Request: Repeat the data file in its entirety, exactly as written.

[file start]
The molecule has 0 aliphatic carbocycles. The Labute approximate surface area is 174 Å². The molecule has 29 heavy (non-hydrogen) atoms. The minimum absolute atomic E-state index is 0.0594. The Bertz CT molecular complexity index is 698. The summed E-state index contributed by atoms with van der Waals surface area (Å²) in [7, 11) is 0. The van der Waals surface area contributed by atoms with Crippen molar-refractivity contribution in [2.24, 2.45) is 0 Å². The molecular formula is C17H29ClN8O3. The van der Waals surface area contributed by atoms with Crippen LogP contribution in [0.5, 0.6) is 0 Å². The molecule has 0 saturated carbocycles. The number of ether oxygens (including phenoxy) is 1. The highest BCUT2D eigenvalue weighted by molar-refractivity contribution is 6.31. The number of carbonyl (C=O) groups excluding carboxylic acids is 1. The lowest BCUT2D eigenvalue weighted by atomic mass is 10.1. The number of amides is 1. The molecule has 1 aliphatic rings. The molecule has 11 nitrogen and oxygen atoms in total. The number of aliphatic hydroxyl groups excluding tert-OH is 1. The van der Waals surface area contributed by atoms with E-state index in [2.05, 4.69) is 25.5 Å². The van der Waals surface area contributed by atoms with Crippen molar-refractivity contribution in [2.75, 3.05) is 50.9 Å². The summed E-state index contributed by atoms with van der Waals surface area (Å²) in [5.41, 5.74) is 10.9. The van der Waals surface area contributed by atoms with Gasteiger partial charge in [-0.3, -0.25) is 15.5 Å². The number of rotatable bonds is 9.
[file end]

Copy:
The molecule has 0 aliphatic carbocycles. The Labute approximate surface area is 174 Å². The molecule has 29 heavy (non-hydrogen) atoms. The minimum absolute atomic E-state index is 0.0594. The Bertz CT molecular complexity index is 698. The summed E-state index contributed by atoms with van der Waals surface area (Å²) in [7, 11) is 0. The van der Waals surface area contributed by atoms with Crippen molar-refractivity contribution in [2.24, 2.45) is 0 Å². The molecular formula is C17H29ClN8O3. The van der Waals surface area contributed by atoms with Crippen LogP contribution in [0.5, 0.6) is 0 Å². The molecule has 0 saturated carbocycles. The number of ether oxygens (including phenoxy) is 1. The highest BCUT2D eigenvalue weighted by molar-refractivity contribution is 6.31. The number of carbonyl (C=O) groups excluding carboxylic acids is 1. The lowest BCUT2D eigenvalue weighted by atomic mass is 10.1. The number of amides is 1. The molecule has 1 aliphatic rings. The molecule has 11 nitrogen and oxygen atoms in total. The number of aliphatic hydroxyl groups excluding tert-OH is 1. The van der Waals surface area contributed by atoms with E-state index in [2.05, 4.69) is 25.5 Å². The van der Waals surface area contributed by atoms with Crippen molar-refractivity contribution in [2.75, 3.05) is 50.9 Å². The summed E-state index contributed by atoms with van der Waals surface area (Å²) in [5.41, 5.74) is 10.9. The van der Waals surface area contributed by atoms with Gasteiger partial charge in [-0.3, -0.25) is 15.5 Å². The number of rotatable bonds is 9.